The diagnosis usually revolves around confirming the signs and symptoms of infant botulism; however, since the clinical manifestations can be confused with other conditions, such as hypothyroidism, congenital muscular dystrophy, sepsis, and benign congenital hypotonia, the doctor will most likely order a stool test.
Finding the toxin or the bacteria in the stool establishes the diagnosis. But since results may take some time, the doctor usually begins treatment as soon as there is suspicion. Waiting can be dangerous.
Treatment for Infant Botulism
Babies who present with the signs and symptoms of infant botulism need hospitalization and even intensive unit care. They might also need mechanical ventilation for their breathing difficulties.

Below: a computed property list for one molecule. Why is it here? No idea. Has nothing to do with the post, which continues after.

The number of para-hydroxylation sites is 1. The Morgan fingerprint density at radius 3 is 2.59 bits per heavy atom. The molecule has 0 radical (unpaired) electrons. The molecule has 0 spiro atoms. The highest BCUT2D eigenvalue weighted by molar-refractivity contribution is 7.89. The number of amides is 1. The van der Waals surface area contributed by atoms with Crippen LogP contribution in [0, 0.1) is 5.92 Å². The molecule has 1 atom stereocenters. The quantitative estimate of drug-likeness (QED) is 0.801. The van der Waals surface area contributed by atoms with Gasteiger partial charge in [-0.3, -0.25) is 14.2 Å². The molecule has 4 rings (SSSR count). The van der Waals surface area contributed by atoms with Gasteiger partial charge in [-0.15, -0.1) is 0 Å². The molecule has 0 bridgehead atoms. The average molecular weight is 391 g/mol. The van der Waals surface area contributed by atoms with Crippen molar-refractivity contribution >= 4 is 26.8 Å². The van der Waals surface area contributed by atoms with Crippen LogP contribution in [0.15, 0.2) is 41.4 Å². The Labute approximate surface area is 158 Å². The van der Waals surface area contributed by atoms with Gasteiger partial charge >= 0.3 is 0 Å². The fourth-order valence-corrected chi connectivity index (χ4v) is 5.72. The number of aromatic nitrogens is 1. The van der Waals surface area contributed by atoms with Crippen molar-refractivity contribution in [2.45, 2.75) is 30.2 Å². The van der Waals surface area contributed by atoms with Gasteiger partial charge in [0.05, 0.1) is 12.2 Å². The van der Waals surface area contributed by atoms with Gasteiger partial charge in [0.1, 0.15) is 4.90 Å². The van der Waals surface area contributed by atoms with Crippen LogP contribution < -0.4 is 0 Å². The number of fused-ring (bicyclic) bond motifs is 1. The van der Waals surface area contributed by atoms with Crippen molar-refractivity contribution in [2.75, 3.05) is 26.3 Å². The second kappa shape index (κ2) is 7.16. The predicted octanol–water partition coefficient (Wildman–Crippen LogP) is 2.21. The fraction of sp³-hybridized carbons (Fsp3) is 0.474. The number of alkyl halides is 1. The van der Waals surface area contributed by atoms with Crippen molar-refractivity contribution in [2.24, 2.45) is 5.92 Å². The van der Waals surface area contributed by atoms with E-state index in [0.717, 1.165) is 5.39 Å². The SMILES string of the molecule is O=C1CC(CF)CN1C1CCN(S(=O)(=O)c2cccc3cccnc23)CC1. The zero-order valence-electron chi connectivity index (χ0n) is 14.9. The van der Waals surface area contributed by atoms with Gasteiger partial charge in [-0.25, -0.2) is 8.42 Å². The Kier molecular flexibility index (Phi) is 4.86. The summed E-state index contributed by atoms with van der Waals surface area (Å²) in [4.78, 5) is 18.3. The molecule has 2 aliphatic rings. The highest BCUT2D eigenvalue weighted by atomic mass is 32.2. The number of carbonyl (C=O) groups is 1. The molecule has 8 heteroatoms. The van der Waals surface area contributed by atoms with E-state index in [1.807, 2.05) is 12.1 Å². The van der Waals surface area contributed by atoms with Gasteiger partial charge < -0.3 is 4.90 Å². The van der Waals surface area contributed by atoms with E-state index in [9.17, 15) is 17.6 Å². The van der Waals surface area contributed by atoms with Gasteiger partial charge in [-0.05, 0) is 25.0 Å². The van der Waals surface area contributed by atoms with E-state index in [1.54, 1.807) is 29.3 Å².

Doctors use an antitoxin called human botulism immunoglobulin intravenous (BIGIV) to treat infant botulism. Reports indicate that babies who receive BIGIV sooner require a shorter hospital stay and recover quicker.
Although the pathogen is a bacteria, experts say antibiotic therapy does not seem to help the baby improve their condition. The doctor may still prescribe them, however, if the child develops another infection, such as pneumonia.
Finally, since weak suckling and poor feeding are also signs and symptoms of infant botulism, the baby may need tube feedings, too.